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NATURE'S LITTLE SECRETS
Thursday, Apr 09, 2020

How to make money on YouTube: find a niche, interact with your audience, collaborate with others and more tips

You might not make US$26 million like eight-year-old Ryan Kaji did last year, but you could pull in extra income with a successful YouTube channel. Barbara MacDonald, a product manager at YouTube, helps new and existing video makers grow their channels and find success. Here are her tips

Google recently announced that YouTube had a US$15 billion year in 2019, based on advertising sales, showing the world just how huge a business the video network has become.

Unlike Facebook and Twitter, which hold on to the lion’s share of ad revenues and don’t share with the people who upload content, Google takes a different approach in splitting YouTube ad revenues with video creators.

That means millions of people are profiting from their relationship with YouTube by making videos and pulling in either extra income or actually making a living from their YouTube revenues.

According to American business magazine Forbes, eight-year-old Ryan Kaji from toys review channel Ryan’s World earned a cool US$26 million in 2019 from his YouTube ad revenues and sponsorship deals.

The chances of something like that happening for you is rare, but there’s no denying that the opportunity is there.

Maybe you don’t get to tell your boss you quit and turn a new chapter by churning out videos tomorrow, but perhaps you can make a little extra income through your YouTube passion? It’s not too late to get started.

That’s the word from Barbara MacDonald, a product manager at YouTube who serves as one of the co-hosts of its “Creator Insider” video series, which looks to help new and existing video makers grow their channels and find success.

“If you have a subject you’re passionate about, give it a try,” she says.

How can you cash in on YouTube fame? MacDonald has several key points to consider before getting started.


1. Go niche

Follow your passion, and start your channel devoted to your special interest. The topic? Go small, MacDonald says, and you’ll have an easier time finding an audience.

For instance, instead of a channel devoted to food, a pretty broad category, she says some video creators have found great success focusing on one particular genre – like the latest new treats at Disney resorts.

“I don’t necessarily like to go to Disney parks, but I love to eat, so this gets my attention,” she says.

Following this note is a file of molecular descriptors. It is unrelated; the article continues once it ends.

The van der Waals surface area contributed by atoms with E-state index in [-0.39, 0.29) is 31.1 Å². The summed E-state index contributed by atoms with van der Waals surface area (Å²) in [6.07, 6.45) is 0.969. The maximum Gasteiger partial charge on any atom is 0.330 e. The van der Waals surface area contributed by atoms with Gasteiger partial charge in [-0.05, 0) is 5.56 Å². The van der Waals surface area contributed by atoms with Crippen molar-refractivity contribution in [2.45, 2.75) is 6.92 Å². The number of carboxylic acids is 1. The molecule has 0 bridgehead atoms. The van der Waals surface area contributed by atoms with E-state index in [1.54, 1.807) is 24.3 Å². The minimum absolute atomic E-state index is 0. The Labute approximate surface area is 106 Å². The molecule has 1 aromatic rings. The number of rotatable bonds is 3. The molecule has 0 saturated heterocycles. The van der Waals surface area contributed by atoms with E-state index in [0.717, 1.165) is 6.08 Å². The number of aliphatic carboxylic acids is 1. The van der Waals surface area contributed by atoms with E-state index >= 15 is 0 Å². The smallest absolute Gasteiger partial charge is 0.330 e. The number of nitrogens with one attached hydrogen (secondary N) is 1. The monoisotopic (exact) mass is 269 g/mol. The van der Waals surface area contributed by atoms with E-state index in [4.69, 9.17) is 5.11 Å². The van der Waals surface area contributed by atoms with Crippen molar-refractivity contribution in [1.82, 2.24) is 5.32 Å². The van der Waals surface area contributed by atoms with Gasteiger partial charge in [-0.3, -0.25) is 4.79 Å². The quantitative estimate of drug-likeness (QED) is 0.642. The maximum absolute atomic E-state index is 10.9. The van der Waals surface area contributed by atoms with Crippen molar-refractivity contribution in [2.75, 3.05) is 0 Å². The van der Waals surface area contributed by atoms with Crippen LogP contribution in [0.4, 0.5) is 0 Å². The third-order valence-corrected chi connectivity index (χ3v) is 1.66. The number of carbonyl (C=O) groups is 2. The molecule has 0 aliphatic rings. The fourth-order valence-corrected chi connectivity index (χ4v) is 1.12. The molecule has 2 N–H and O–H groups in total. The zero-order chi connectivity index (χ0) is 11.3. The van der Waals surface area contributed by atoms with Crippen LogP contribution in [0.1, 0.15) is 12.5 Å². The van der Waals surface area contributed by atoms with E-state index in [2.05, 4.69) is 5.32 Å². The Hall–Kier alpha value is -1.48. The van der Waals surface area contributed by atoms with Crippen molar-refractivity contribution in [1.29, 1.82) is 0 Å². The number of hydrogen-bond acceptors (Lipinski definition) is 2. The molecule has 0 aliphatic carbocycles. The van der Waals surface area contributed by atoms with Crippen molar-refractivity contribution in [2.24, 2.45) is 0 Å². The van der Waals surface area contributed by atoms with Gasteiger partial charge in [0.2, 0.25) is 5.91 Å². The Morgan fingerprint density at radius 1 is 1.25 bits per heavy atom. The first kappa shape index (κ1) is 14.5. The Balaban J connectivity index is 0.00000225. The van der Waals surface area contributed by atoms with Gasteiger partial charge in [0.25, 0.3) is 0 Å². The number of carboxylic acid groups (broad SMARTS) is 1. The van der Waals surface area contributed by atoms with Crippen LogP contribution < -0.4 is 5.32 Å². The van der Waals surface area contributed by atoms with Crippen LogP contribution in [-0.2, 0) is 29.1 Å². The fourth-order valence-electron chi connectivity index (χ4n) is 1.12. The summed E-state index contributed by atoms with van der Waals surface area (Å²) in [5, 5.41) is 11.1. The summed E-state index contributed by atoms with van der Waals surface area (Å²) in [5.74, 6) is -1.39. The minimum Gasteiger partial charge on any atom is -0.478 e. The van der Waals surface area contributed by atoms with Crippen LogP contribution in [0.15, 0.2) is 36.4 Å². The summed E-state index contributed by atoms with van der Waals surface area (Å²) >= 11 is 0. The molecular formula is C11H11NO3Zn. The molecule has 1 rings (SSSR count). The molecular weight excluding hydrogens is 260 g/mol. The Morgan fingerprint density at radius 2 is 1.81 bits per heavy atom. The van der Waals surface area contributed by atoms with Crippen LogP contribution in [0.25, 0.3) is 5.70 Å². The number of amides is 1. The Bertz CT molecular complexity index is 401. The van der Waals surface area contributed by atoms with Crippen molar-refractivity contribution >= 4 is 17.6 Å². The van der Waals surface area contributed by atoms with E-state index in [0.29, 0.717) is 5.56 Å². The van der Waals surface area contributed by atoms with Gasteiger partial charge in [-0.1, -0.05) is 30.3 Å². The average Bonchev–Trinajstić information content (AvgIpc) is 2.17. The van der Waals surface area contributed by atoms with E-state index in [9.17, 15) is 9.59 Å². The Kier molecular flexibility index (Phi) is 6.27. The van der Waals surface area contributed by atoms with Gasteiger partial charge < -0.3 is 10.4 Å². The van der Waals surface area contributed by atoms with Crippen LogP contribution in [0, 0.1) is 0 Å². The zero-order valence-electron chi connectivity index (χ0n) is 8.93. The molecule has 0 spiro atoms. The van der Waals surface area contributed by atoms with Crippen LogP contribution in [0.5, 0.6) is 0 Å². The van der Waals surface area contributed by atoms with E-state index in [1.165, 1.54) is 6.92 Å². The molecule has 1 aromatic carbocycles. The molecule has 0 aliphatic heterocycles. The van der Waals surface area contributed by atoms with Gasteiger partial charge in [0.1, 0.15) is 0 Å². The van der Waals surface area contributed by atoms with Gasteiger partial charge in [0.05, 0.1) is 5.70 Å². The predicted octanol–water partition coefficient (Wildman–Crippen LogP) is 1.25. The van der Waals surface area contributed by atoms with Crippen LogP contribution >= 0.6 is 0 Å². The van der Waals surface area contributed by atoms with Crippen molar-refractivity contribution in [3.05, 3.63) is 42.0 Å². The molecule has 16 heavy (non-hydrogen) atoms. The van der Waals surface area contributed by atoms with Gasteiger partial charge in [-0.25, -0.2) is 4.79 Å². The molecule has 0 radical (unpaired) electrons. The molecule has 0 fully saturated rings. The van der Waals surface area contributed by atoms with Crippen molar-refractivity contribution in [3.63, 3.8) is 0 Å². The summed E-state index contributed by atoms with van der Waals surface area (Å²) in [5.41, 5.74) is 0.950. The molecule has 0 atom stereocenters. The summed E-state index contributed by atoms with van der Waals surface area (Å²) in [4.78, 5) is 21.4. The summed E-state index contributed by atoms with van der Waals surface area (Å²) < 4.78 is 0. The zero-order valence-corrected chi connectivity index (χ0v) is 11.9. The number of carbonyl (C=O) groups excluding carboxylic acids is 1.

2. Don’t worry about expensive gear

You don’t need a fancy, expensive digital single-lens reflex camera, MacDonald says. Many YouTube creators make their videos on smartphones.

MacDonald shoots on a lower-priced Canon EOS M camera, which sells for under US$500, and Tom Leung, who also hosts the Creator Insider video series, shoots on a Google Pixel 4 smartphone.

“It’s all about the content, not the gear,” MacDonald says. “Don’t let your equipment be a barrier.”


3. Build a following

You’ll need to attract subscribers to your channel if you want YouTube to share ad revenues as part of its Partner Programme. Requirements: 1,000 subscribers and 4,000 hours of watch time during a 12-month period.

How do you get subscribers when you’re just starting out? “Start with family and friends, and go from there,” MacDonald says.


4. Interact with your audience

YouTube wants to see that the community is responding to your videos. “Interact” with your new viewers in the comments section, and send out polls and photos on the community page of your channel “to start a dialogue”.


5. Be consistent

“Have a consistent upload schedule, so the audience knows when to come back to see new videos,” MacDonald says.

This doesn’t have to be a daily upload or even a weekly upload. But if you say new videos every Tuesday, or on the first day of each month, “stick to it”.


6. Label YouTube videos accurately

YouTube likes videos with good, interesting titles and descriptions. They need to “accurately reflect the content of video”, and tell viewers what to expect.

Thumbnails, the little visual you see pop up on the YouTube homepage, are usually bright, with pictures of people in them because people are drawn in by seeing the eyes, MacDonald says.


7. Collaborate with other YouTubers

Once you get going, start making videos with other YouTubers to expand your audience and get your work seen in front of theirs.

The Creator Insider video series posts new episodes every Tuesday and Thursday. Other places on YouTube to learn about successful best practices include the YouTube Creators (formerly known as Creators Academy) and Team YouTube channels.

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